Justice Department Issues Statement About The Death Penalty For El Paso Walmart Shooter

Officials with the Justice Department have announced that they will not be seeking the death penalty against the person who stands accused of murdering dozens of people in what seems to be a racially motivated assault that took place in an El Paso, Texas, area Walmart in 2019.

This past Tuesday, federal prosecutors publically spoke about their position as part of a brief court filing in the case targeting the Texas native.

The alleged gunman wound up surrendering to law enforcement officers roughly one mile away from the scene of the incident at which 23 people had been fatally shot and over another two dozen others were injured in August 2019. Allegedly, he confessed to being “the shooter,” as read in an arrest affidavit from police officials.

In the same vein, the perpetrator also allegedly explained to police officials that he had planned the horrid attack and made his way down from Allen, a suburb situated around Dallas, down to the border town of El Paso in order to attack “Mexicans.” The authorities thought that he posted online a large manifesto that highlighted his anti-immigrant and white nationalist sentiments, issuing wholesale condemnation against the “Hispanic invasion” of the state, to go along with a number of other issues.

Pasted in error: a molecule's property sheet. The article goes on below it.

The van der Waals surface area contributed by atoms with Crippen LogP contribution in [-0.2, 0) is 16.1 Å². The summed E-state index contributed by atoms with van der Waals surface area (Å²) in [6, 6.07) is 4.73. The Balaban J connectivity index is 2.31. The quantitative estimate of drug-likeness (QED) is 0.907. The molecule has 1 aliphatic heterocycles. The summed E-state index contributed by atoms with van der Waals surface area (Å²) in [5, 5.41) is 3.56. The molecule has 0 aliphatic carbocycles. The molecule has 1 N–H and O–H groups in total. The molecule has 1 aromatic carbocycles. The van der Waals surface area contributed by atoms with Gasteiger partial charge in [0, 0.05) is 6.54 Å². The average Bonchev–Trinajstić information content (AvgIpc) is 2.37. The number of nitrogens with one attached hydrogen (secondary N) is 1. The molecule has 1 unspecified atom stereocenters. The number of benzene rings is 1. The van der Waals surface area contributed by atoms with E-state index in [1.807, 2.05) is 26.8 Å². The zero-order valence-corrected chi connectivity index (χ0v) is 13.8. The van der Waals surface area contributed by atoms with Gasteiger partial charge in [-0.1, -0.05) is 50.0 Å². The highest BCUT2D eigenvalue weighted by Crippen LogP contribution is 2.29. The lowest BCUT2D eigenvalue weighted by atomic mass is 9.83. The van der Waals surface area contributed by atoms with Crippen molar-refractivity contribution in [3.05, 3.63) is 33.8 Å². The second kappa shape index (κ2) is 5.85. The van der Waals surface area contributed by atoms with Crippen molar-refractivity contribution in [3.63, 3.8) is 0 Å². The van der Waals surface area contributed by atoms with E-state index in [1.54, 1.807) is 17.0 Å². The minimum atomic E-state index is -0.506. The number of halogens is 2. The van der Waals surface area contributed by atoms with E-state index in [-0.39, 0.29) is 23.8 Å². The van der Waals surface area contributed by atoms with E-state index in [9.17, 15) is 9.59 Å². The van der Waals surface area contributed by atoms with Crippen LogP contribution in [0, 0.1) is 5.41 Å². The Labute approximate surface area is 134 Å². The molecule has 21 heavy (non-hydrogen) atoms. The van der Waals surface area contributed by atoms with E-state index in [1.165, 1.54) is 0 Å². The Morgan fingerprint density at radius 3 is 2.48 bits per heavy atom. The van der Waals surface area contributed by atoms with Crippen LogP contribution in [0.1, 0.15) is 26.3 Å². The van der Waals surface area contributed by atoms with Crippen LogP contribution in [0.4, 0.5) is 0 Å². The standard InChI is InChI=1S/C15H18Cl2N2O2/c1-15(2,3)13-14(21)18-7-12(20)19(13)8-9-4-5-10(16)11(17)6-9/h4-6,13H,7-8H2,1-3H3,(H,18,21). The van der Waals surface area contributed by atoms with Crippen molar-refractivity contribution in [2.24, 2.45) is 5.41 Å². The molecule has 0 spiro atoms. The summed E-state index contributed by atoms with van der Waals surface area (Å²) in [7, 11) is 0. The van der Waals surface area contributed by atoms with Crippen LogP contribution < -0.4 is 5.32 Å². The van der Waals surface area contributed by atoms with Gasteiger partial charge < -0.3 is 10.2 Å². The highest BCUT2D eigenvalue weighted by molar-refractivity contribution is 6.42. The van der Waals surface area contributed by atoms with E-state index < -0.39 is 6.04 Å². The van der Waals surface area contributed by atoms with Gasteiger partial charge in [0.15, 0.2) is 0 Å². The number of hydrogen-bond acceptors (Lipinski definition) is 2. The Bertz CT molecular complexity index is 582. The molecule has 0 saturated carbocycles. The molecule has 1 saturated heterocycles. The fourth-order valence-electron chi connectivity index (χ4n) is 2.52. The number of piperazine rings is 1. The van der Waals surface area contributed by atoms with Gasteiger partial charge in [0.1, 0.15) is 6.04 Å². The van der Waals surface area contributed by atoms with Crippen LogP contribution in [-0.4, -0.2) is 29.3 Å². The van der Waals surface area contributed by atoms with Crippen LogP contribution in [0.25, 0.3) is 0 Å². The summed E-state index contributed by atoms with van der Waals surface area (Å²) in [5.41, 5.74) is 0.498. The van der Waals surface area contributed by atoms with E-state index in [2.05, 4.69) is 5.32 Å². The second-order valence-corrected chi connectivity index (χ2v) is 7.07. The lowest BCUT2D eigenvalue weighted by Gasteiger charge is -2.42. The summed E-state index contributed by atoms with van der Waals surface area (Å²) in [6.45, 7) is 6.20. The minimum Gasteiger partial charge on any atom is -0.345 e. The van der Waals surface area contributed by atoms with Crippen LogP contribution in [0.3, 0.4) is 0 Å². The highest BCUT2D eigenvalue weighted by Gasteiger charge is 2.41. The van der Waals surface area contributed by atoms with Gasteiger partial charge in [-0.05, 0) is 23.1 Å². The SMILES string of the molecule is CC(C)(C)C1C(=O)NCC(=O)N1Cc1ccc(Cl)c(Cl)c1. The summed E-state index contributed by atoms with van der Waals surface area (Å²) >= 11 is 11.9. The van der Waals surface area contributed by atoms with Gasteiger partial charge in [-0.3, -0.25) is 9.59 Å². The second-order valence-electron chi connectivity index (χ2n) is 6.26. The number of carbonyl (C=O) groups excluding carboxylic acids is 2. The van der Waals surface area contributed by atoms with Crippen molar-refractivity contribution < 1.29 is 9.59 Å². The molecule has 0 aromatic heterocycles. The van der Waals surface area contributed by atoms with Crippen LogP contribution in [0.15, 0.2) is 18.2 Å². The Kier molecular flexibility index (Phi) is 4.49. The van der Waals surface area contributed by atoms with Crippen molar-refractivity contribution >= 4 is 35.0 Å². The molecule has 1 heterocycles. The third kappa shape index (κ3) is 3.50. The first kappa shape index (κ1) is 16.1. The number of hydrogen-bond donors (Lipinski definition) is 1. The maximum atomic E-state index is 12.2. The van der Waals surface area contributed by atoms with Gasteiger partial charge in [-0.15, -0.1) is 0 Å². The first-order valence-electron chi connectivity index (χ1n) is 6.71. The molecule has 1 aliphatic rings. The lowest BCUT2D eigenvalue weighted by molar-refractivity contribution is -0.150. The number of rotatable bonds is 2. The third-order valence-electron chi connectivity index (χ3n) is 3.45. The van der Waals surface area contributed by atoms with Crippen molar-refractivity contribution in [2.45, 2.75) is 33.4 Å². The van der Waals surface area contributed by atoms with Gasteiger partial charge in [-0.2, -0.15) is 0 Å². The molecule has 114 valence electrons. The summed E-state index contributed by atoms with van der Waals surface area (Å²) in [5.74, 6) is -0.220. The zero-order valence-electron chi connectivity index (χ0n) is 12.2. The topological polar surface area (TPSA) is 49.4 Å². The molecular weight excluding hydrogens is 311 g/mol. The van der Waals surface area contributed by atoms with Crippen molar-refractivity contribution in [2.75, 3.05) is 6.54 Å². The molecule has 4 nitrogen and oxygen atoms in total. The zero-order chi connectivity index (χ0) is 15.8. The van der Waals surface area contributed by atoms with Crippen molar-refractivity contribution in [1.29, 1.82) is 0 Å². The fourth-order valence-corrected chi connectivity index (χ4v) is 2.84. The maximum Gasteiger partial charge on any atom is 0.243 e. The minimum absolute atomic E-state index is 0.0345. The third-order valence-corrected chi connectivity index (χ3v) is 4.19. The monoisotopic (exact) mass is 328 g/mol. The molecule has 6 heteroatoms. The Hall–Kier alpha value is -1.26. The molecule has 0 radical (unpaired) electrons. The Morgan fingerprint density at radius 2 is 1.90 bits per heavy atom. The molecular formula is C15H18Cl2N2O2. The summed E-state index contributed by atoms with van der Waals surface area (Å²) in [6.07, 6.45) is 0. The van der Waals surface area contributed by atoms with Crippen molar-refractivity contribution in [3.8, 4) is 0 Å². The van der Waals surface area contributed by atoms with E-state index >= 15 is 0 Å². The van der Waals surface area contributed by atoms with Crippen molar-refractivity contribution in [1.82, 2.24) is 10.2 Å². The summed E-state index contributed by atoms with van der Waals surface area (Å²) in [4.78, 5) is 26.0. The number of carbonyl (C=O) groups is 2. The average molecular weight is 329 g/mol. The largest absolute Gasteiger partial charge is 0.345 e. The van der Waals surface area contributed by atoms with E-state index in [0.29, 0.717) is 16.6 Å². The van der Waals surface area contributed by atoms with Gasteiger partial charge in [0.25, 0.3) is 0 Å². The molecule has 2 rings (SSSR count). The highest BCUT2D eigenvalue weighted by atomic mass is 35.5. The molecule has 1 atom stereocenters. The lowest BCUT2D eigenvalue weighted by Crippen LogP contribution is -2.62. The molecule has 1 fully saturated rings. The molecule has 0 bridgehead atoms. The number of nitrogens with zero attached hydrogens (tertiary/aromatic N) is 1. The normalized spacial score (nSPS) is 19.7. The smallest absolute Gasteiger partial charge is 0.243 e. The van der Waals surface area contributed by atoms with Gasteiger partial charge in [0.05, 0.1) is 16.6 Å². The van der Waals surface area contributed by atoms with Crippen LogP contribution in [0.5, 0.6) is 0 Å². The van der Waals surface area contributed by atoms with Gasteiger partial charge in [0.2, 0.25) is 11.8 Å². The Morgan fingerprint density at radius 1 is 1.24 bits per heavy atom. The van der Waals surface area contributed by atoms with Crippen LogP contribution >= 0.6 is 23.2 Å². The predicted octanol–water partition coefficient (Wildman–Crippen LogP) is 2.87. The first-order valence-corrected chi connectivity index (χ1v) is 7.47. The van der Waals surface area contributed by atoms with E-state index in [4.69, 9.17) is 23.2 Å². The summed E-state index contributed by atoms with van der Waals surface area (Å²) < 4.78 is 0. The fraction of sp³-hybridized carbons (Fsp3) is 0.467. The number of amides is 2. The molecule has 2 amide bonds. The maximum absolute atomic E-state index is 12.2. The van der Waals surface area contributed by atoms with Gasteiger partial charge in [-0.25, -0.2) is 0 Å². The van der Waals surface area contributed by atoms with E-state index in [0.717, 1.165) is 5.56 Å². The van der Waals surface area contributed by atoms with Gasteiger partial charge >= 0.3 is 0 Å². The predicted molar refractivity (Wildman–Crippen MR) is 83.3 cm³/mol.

As of writing, the shooter is looking down the barrel of multiple dozens of federal firearm and hate crime charges. Officially, the man entered a plea of not guilty to a large number of federal charges back in 2020 and is now looking at a sentence of life in prison for the case. His large federal trial is slated to first see a judge in January 2024, following a number of delays throughout the court system that has been caused by the COVID-19 Pandemic.

The timing matters. When one federal grand jury returned a superseding indictment back during the summer of 2020, the Justice Department claimed that the attorney general is expected to decide whether or not to seek the death penalty “at a later time.”

Attorney General Merrick Garland recently placed a pause on all executions at the federal level back in the summer of 2021 while waiting on an in-depth review of the Justice Department’s policies and procedures after starting to put inmates to death once again for the first time in over 17 years. President Joe Biden had made it a promise in his campaign to work toward putting a wholesale stop to all capital punishment at the federal level.


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